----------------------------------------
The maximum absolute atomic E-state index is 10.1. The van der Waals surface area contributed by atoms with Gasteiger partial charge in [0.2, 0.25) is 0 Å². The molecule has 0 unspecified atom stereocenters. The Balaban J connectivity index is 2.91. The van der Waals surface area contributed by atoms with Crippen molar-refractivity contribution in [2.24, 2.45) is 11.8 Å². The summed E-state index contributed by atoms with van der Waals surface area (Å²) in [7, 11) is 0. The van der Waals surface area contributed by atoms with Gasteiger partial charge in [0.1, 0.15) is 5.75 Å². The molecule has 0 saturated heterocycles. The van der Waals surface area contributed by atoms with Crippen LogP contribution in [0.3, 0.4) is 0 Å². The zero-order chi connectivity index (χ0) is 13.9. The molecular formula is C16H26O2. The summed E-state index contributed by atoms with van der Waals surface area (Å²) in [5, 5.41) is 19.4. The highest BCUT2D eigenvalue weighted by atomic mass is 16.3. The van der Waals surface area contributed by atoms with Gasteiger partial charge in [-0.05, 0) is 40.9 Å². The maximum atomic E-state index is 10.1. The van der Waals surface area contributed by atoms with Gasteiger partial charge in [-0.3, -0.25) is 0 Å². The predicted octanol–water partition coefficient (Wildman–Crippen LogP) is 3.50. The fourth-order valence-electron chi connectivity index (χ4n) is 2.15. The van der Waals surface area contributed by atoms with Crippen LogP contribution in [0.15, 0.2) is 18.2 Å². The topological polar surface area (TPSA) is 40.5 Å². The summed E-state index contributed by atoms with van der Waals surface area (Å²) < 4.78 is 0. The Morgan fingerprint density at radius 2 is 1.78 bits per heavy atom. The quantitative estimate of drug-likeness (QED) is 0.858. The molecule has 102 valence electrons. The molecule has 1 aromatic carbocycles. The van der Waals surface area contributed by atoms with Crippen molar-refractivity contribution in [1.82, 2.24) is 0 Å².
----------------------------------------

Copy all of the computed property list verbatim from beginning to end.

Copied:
The maximum absolute atomic E-state index is 10.1. The van der Waals surface area contributed by atoms with Gasteiger partial charge in [0.2, 0.25) is 0 Å². The molecule has 0 unspecified atom stereocenters. The Balaban J connectivity index is 2.91. The van der Waals surface area contributed by atoms with Crippen molar-refractivity contribution in [2.24, 2.45) is 11.8 Å². The summed E-state index contributed by atoms with van der Waals surface area (Å²) in [7, 11) is 0. The van der Waals surface area contributed by atoms with Gasteiger partial charge in [0.1, 0.15) is 5.75 Å². The molecule has 0 saturated heterocycles. The van der Waals surface area contributed by atoms with Crippen LogP contribution in [0.3, 0.4) is 0 Å². The zero-order chi connectivity index (χ0) is 13.9. The molecular formula is C16H26O2. The summed E-state index contributed by atoms with van der Waals surface area (Å²) in [5, 5.41) is 19.4. The highest BCUT2D eigenvalue weighted by atomic mass is 16.3. The van der Waals surface area contributed by atoms with Gasteiger partial charge in [-0.05, 0) is 40.9 Å². The maximum atomic E-state index is 10.1. The van der Waals surface area contributed by atoms with Gasteiger partial charge in [-0.3, -0.25) is 0 Å². The predicted octanol–water partition coefficient (Wildman–Crippen LogP) is 3.50. The fourth-order valence-electron chi connectivity index (χ4n) is 2.15. The van der Waals surface area contributed by atoms with Crippen LogP contribution in [0.15, 0.2) is 18.2 Å². The topological polar surface area (TPSA) is 40.5 Å². The summed E-state index contributed by atoms with van der Waals surface area (Å²) < 4.78 is 0. The Morgan fingerprint density at radius 2 is 1.78 bits per heavy atom. The quantitative estimate of drug-likeness (QED) is 0.858. The molecule has 102 valence electrons. The molecule has 1 aromatic carbocycles. The van der Waals surface area contributed by atoms with Crippen molar-refractivity contribution in [1.82, 2.24) is 0 Å².